Prof. Gerardo Lederkremer

Molecular Cell Biology and Bio
Medicine Dean & Assoc. Deans
ביולוגיה מולקולרית של התא ולב סגל אקדמי בכיר
Prof. Gerardo Lederkremer
Phone: 03-6409239
Another phone: 03-6407610
Fax: 03-6422046
Office: Britannia-Porter, 320



Gerardo Lederkremer researches cell biology processes in the early secretory pathway of mammalian cells and teaches courses on cell biology and glycobiology. He grew up in Buenos Aires, Argentina where he studied and received his PhD at the University of Buenos Aires under the supervision of Armando Parodi. After postdoctoral training with Harvey Lodish at the Whitehead Institute for Biomedical Research, MIT, he immigrated to Israel in 1991 and since then has been a faculty member at Tel Aviv University. He was a visiting scientist at Harvard Medical School (1999-2000) and at Boston Children’s Hospital (2013).


Research Interests


Prof. Lederkremer’s lab has been interested in the mechanisms of protein folding and trafficking in the early secretory pathway of mammalian cells. He has focused especially on mechanisms of ER quality control of protein folding and on recognition and delivery of misfolded proteins from the ER to the cytosolic proteasomes for ERAD. These processes are intimately linked to the genesis of ER stress in disease, which he has also been studying. Recent research of the lab on cellular and mouse models of Huntington’s disease has led to the discovery of a promising therapeutic approach to the disease, boosting the unfolded protein response.  


Specific research topics are:
• Protein misfolding diseases, focusing on neurodegenerative diseases, especially Huntington’s disease.
• ER stress.
• Mechanisms of endoplasmic reticulum (ER) protein folding and quality control.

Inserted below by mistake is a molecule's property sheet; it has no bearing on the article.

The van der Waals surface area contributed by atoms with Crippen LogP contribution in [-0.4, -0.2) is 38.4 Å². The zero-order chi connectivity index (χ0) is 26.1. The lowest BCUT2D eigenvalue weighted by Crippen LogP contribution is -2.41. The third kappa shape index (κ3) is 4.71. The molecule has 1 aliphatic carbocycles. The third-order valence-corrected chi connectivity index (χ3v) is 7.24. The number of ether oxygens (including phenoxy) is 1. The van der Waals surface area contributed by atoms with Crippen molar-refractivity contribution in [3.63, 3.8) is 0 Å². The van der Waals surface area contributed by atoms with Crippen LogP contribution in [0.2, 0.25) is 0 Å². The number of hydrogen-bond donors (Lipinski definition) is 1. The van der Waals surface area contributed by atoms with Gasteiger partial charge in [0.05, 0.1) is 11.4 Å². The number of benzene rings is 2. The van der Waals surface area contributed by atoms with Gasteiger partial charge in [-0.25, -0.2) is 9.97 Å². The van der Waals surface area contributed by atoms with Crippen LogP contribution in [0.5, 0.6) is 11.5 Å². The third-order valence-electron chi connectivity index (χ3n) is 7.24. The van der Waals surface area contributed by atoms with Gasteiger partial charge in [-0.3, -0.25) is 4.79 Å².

• Sugar chain trimming processes as cellular signals for glycoprotein folding status.
• Delivery of misfolded proteins to ER-associated degradation (ERAD).
• Subcellular compartmentalization of ER quality control and ERAD. 
His research in these areas has led to important discoveries. One of them is the identification of a novel subcellular compartment involved in these processes, as a staging ground for ERAD. The second is a process that modifies specifically the sugar chains of misfolded glycoproteins after refolding attempts have failed, creating a signal for delivery to ERAD. These processes are regulated by ER stress and the consequent unfolded protein response (UPR) and he has established that the compartmentalization and assembly of a molecular complex that targets to ERAD are dependent on one of the branches of the UPR. His group has found that interference with ERAD and upregulation of the UPR are a main mechanism of cell damage in a neurodegenerative disorder, Huntington’s disease, and that this occurs prior to the appearance of the characteristic large protein inclusions that occur in this disease. Application of this knowledge has led his lab to develop small molecule boosters of one of the pathways of the UPR, with promising therapeutic potential in neurodegenerative disease.  

Recent Publications



For the complete list, visit his lab website: